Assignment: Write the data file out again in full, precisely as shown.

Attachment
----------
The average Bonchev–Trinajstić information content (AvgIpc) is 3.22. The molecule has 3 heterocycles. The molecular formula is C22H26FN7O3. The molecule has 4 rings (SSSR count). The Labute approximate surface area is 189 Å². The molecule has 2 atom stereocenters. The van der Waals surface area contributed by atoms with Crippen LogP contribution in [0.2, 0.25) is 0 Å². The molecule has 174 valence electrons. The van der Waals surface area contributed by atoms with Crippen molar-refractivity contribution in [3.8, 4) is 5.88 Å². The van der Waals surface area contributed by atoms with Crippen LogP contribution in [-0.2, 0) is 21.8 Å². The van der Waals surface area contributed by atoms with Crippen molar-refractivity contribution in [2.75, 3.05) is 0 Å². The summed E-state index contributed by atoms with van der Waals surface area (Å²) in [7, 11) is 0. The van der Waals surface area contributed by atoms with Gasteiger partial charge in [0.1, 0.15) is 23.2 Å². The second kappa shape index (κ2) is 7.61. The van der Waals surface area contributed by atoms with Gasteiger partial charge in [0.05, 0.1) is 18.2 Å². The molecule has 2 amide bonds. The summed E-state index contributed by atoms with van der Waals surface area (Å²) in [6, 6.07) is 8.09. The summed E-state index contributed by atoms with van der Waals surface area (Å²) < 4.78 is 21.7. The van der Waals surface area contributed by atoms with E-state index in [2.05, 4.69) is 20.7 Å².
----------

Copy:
The average Bonchev–Trinajstić information content (AvgIpc) is 3.22. The molecule has 3 heterocycles. The molecular formula is C22H26FN7O3. The molecule has 4 rings (SSSR count). The Labute approximate surface area is 189 Å². The molecule has 2 atom stereocenters. The van der Waals surface area contributed by atoms with Crippen LogP contribution in [0.2, 0.25) is 0 Å². The molecule has 174 valence electrons. The van der Waals surface area contributed by atoms with Crippen molar-refractivity contribution in [3.8, 4) is 5.88 Å². The van der Waals surface area contributed by atoms with Crippen LogP contribution in [-0.2, 0) is 21.8 Å². The van der Waals surface area contributed by atoms with Crippen molar-refractivity contribution in [2.75, 3.05) is 0 Å². The summed E-state index contributed by atoms with van der Waals surface area (Å²) in [7, 11) is 0. The van der Waals surface area contributed by atoms with Gasteiger partial charge in [0.1, 0.15) is 23.2 Å². The second kappa shape index (κ2) is 7.61. The van der Waals surface area contributed by atoms with Gasteiger partial charge in [0.05, 0.1) is 18.2 Å². The molecule has 2 amide bonds. The summed E-state index contributed by atoms with van der Waals surface area (Å²) in [6, 6.07) is 8.09. The summed E-state index contributed by atoms with van der Waals surface area (Å²) < 4.78 is 21.7. The van der Waals surface area contributed by atoms with E-state index in [2.05, 4.69) is 20.7 Å².